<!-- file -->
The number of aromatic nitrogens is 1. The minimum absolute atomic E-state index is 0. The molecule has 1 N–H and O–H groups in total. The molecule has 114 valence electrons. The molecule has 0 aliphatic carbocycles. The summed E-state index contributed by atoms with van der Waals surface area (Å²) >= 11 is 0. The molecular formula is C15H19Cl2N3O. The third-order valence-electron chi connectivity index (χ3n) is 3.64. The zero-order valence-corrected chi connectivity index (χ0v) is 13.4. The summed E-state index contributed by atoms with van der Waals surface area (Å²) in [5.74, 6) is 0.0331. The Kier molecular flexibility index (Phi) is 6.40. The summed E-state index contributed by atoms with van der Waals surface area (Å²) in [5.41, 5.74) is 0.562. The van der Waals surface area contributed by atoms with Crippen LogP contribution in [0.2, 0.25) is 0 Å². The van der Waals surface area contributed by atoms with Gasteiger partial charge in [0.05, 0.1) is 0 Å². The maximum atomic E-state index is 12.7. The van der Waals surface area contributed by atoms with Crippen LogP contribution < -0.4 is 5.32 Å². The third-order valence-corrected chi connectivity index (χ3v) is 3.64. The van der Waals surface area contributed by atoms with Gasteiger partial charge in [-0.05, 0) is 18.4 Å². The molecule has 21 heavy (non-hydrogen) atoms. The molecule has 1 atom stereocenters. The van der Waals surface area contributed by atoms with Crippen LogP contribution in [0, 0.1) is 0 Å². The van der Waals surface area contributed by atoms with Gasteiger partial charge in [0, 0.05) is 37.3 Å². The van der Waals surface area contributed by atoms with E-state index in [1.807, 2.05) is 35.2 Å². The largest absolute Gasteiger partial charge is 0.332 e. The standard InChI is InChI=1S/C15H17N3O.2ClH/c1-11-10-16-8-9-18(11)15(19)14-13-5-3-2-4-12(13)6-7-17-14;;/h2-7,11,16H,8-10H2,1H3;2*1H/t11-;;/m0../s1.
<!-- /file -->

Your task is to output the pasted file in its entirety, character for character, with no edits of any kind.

The number of aromatic nitrogens is 1. The minimum absolute atomic E-state index is 0. The molecule has 1 N–H and O–H groups in total. The molecule has 114 valence electrons. The molecule has 0 aliphatic carbocycles. The summed E-state index contributed by atoms with van der Waals surface area (Å²) >= 11 is 0. The molecular formula is C15H19Cl2N3O. The third-order valence-electron chi connectivity index (χ3n) is 3.64. The zero-order valence-corrected chi connectivity index (χ0v) is 13.4. The summed E-state index contributed by atoms with van der Waals surface area (Å²) in [5.74, 6) is 0.0331. The Kier molecular flexibility index (Phi) is 6.40. The summed E-state index contributed by atoms with van der Waals surface area (Å²) in [5.41, 5.74) is 0.562. The van der Waals surface area contributed by atoms with Crippen LogP contribution in [0.2, 0.25) is 0 Å². The van der Waals surface area contributed by atoms with Gasteiger partial charge in [0.05, 0.1) is 0 Å². The maximum atomic E-state index is 12.7. The van der Waals surface area contributed by atoms with Crippen LogP contribution < -0.4 is 5.32 Å². The third-order valence-corrected chi connectivity index (χ3v) is 3.64. The van der Waals surface area contributed by atoms with Gasteiger partial charge in [-0.05, 0) is 18.4 Å². The molecule has 21 heavy (non-hydrogen) atoms. The molecule has 1 atom stereocenters. The van der Waals surface area contributed by atoms with Crippen LogP contribution in [0, 0.1) is 0 Å². The van der Waals surface area contributed by atoms with Gasteiger partial charge in [0, 0.05) is 37.3 Å². The van der Waals surface area contributed by atoms with E-state index in [1.807, 2.05) is 35.2 Å². The largest absolute Gasteiger partial charge is 0.332 e. The standard InChI is InChI=1S/C15H17N3O.2ClH/c1-11-10-16-8-9-18(11)15(19)14-13-5-3-2-4-12(13)6-7-17-14;;/h2-7,11,16H,8-10H2,1H3;2*1H/t11-;;/m0../s1.